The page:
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Ill. Brightstart 529 Plan as a short-term investment?

By Terry Savage on January 28, 2017 | College Savings / Student Loans

Terry, I have read your opinions on the IL Bright Start 529 plan in the past couple of years and they were not "recommended". I am an Ill. resident & I would like to make short term (3-6 months) deposits to the IL Bright Start 529 plan this year (2017) in order to claim the tax benefits for this same year. Cash sitting in an account targeted to pay my kids education are earning zilch and my time horizon is very short. My questions are: * do the deposits need to be invested for a certain amount of time before I can withdrawal them? * can I contribute and withdrawal these funds in the same calendar year and still be eligible for the IL contribution tax break for the deposits? Thanks for the help!

Terry Says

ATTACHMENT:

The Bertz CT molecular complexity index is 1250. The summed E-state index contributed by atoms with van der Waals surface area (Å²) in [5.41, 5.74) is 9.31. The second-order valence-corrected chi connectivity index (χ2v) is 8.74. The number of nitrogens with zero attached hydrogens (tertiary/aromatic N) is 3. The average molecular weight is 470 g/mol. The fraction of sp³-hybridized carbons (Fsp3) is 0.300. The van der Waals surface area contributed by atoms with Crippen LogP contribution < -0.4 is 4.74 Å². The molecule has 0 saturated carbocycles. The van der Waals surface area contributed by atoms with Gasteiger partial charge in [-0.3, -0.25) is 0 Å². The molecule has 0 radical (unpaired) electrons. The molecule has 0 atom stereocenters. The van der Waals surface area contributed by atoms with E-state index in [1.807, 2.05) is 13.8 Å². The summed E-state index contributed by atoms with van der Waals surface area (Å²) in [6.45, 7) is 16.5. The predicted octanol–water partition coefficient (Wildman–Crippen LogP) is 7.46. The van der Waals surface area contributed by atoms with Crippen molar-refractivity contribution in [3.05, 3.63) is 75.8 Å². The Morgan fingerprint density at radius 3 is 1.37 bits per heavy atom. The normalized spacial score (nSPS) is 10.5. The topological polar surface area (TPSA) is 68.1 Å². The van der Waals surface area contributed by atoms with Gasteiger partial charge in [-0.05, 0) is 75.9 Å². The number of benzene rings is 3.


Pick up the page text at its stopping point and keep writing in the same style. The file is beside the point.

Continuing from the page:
I'm thinking this is not a good idea.  Yes, you want to save taxes.  But here are the rules:"Contributions to an Illinois 529 plan of up to $10,000 per year by an individual, and up to $20,000 per year by a married couple filing jointly, are deductible in computing Illinois taxable income. For a rollover contribution, only the principal portion is eligible for the deduction. Contribution deadline is December 31 postmark.""Effective January 1, 2007, rollovers from this plan to an out-of-state program are included in Illinois taxable income to the extent of prior Illinois deductions. Effective January 1, 2009, nonqualified distributions from this plan are included in Illinois taxable income to the extent of prior Illinois deductions."I could not find anything in the rules that says you can't invest and withdraw in the same year.  But they are bound to catch you -- and likely to disallow the tax deduction.  And  even if you had a longer horizon, and wanted to roll to a different state plan (with lower fees or better performance) they are on the lookout per the second paragraph.Don't start playing tax games with your kids' college tuition!  You may outsmart yourself.  If your time horizon is truly short, then you can't expect to learn more than a money market rate of interest.   And if you don't want this money to count against you because you are filing for FAFSA this year (money in a custodial account weights 7x more heavily against you in the financial aid formula), then spend it on a new computer or other legitimate expense for your child. 



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